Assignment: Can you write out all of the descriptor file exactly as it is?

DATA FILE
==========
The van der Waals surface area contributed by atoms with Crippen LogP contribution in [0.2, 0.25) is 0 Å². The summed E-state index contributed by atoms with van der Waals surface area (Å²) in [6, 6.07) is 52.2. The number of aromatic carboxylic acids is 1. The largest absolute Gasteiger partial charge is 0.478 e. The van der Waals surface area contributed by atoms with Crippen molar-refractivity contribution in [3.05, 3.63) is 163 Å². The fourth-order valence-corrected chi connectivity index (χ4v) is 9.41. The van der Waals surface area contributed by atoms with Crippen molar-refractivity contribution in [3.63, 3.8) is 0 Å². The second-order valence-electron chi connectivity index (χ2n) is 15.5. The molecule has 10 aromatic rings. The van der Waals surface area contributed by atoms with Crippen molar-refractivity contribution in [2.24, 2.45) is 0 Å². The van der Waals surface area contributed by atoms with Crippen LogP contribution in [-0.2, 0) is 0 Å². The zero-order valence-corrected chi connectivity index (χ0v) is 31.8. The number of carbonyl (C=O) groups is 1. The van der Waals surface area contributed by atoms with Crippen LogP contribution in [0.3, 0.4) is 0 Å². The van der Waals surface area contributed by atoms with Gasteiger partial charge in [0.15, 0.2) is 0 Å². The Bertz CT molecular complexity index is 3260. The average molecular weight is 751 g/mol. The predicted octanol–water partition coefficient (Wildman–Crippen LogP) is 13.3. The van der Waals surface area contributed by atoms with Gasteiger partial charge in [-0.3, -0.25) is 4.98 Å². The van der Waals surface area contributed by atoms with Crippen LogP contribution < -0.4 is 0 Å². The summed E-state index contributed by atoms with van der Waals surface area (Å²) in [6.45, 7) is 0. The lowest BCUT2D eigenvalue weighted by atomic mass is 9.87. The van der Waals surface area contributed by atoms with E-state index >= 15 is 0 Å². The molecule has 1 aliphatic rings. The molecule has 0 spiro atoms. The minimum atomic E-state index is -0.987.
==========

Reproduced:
The van der Waals surface area contributed by atoms with Crippen LogP contribution in [0.2, 0.25) is 0 Å². The summed E-state index contributed by atoms with van der Waals surface area (Å²) in [6, 6.07) is 52.2. The number of aromatic carboxylic acids is 1. The largest absolute Gasteiger partial charge is 0.478 e. The van der Waals surface area contributed by atoms with Crippen molar-refractivity contribution in [3.05, 3.63) is 163 Å². The fourth-order valence-corrected chi connectivity index (χ4v) is 9.41. The van der Waals surface area contributed by atoms with Crippen molar-refractivity contribution in [3.63, 3.8) is 0 Å². The second-order valence-electron chi connectivity index (χ2n) is 15.5. The molecule has 10 aromatic rings. The van der Waals surface area contributed by atoms with Crippen molar-refractivity contribution in [2.24, 2.45) is 0 Å². The van der Waals surface area contributed by atoms with Crippen LogP contribution in [-0.2, 0) is 0 Å². The zero-order valence-corrected chi connectivity index (χ0v) is 31.8. The number of carbonyl (C=O) groups is 1. The van der Waals surface area contributed by atoms with Crippen LogP contribution in [0.3, 0.4) is 0 Å². The van der Waals surface area contributed by atoms with Gasteiger partial charge in [0.15, 0.2) is 0 Å². The Bertz CT molecular complexity index is 3260. The average molecular weight is 751 g/mol. The predicted octanol–water partition coefficient (Wildman–Crippen LogP) is 13.3. The van der Waals surface area contributed by atoms with Gasteiger partial charge in [-0.3, -0.25) is 4.98 Å². The van der Waals surface area contributed by atoms with Crippen LogP contribution < -0.4 is 0 Å². The summed E-state index contributed by atoms with van der Waals surface area (Å²) in [6.45, 7) is 0. The lowest BCUT2D eigenvalue weighted by atomic mass is 9.87. The van der Waals surface area contributed by atoms with E-state index >= 15 is 0 Å². The molecule has 1 aliphatic rings. The molecule has 0 spiro atoms. The minimum atomic E-state index is -0.987.